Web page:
Natural Elements

[/b][color=indigo][/color][size=24][/size] Where can I find a list of just the natural elements and is there any site that has virtual flash cards of some sort so that I can study the sybols and the names? Please help me if you can, I'd really appreciate it! :D


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well they're all "natural", really....

However some of them have never been found lying around in planet Earth (probably because they're radioactive, and all decayed away millions of years before we started looking ;-)

All the ones in the periodic table up to 92 (uranium) have been found on Earth, apart from technetium (number 43)
Astatine (85) is pretty thin on the ground too, to all practical purposes...

After uranium, the elements from 93 onwards have all been made in labs, and some now exist is more abundance than the rarer naturally-occurring ones (eg the loads of lovely plutonium around now -)
We haven't found them naturally occurring on Earth but there could be plenty sitting around over on Betelguese or somewhere wink

The thing with the radioactive isotopes of elements is that they may be produced as the decay products of some other elements, last for a few seconds / hours / days / centuries ..... and then decay away again themselves.
So at any one time, there could well be some of them 4000 miles down in the bowels of the Earth, for 5 minutes, and then they're gone again....

Actually, naturally occuring plutonium does exist on earth. There is a mineral which contains beryllium and uranium in it. Due to the close proximity of the two elements, the neutrons generated by the radiation hitting the beryllium are absorbed by the uranium. Uranium plus Neutrons creates Plutonium. While this is not in any massive quantity that can be exploited, it does exist outside of what man has made.

Feline1's Reply to my question

All I can say is "wow..", and might I add, HOTTT :P heh but sorry, getting off the topic, aren't I? Anyway, I don't really understand all the stuff you said..cuz..I'm not really, or wasn't really looking for a really scientific reply er w/e, but thank you so much anyway, I learned some new stuff..or alot :D I think..maybe hehe, but who cares? You're goodlooking, smart, and you replied to my question! What more could I ask for? 8) Thanks again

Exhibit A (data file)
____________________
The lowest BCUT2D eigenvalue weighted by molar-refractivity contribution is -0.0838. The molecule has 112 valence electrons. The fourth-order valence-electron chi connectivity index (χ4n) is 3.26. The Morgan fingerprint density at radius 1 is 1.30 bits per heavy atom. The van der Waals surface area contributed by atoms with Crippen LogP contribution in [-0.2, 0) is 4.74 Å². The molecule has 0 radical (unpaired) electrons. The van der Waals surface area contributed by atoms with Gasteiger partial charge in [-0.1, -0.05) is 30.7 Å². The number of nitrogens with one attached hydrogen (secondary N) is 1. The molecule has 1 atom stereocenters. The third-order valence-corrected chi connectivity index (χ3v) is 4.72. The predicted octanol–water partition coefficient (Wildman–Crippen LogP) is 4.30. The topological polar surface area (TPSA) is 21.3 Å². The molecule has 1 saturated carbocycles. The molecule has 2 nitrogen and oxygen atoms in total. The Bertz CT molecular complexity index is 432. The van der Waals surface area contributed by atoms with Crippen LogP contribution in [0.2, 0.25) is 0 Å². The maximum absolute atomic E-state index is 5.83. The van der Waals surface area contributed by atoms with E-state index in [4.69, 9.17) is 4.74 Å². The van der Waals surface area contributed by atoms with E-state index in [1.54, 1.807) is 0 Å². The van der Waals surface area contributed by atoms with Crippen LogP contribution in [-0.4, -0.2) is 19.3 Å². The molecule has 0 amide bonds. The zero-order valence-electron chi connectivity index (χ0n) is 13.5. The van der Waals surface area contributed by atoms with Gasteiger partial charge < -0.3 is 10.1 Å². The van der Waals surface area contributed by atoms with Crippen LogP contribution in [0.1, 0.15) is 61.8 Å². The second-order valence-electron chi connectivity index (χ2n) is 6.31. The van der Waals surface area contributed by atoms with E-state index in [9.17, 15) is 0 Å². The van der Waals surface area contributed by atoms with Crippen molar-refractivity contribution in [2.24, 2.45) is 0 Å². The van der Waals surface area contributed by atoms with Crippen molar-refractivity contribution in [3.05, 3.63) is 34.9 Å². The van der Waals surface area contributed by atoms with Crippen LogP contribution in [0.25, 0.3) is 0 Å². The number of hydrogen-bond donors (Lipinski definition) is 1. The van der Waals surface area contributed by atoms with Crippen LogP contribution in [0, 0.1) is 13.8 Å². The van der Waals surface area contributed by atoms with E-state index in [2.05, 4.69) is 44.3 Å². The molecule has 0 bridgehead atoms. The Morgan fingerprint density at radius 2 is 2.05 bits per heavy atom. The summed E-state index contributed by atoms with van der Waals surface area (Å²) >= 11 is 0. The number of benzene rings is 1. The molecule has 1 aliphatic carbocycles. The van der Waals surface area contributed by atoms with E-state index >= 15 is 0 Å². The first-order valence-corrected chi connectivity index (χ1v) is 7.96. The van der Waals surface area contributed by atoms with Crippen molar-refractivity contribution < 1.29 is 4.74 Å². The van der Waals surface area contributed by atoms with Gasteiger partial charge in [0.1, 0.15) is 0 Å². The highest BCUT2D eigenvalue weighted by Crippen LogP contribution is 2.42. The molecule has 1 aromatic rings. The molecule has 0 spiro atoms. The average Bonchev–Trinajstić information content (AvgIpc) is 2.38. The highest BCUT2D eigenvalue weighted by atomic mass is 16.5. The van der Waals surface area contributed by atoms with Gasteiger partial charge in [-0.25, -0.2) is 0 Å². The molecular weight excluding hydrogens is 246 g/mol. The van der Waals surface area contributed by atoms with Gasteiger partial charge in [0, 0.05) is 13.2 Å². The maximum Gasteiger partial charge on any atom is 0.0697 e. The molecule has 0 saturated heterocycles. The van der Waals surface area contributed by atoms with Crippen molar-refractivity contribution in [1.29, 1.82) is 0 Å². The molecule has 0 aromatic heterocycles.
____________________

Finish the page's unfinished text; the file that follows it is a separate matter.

JDurg's Reply

Hey, thanks for trying to help me, but I didn't understand your reply much either, but it sounded really smart so I'm guessing you're really smart too! :D But, I'm sorry I wasted your time too, it's really not my fault..I'm not that old, but thanks again


Technetium and promethium are not found on earth, being too unstable, but they do exist in stars indicating that they are continuously being created by nucleosynthesis. All elements past 83 bismuth are radioactive and therefore unstable. Of these astatine (85) and francium (87) have never been found in weighable or visible quantities on earth.

Uranium (92) is traditionally regarded as the upper limit of "natural" elements, but many suppose that heavier radioactive elements fuel the core of the earth, and traces of neptunium (93) and plutonium (94) have been found in uranium deposits; the nature of these interactions make it likely that curium (96) also exists free in nature, but that has never been demonstrated; however, the Nigerian deposits of neodydmium isotopes suggests that a sustained nuclear reaction resulted from natural concentrations of fissionable uranium ores; that reaction presumbaly produced a number of transuranic elements which have subsequently decayed.


Feline 1, what does that mean :?:

Martin17's reply

Thanks for trying to help, but I'm really only looking for a simple answer, but I bet your answer was really good anyway. Thanks a ton for your time! :D

Nature and life, I'm afraid, rarely corresponds to simple answers. People who look for simple answers will end up with George Bush as their president (again). :evil:

yeah there's few things simpler and more final than violence, destruction and death.....

WebElements: the periodic table on the WWW []

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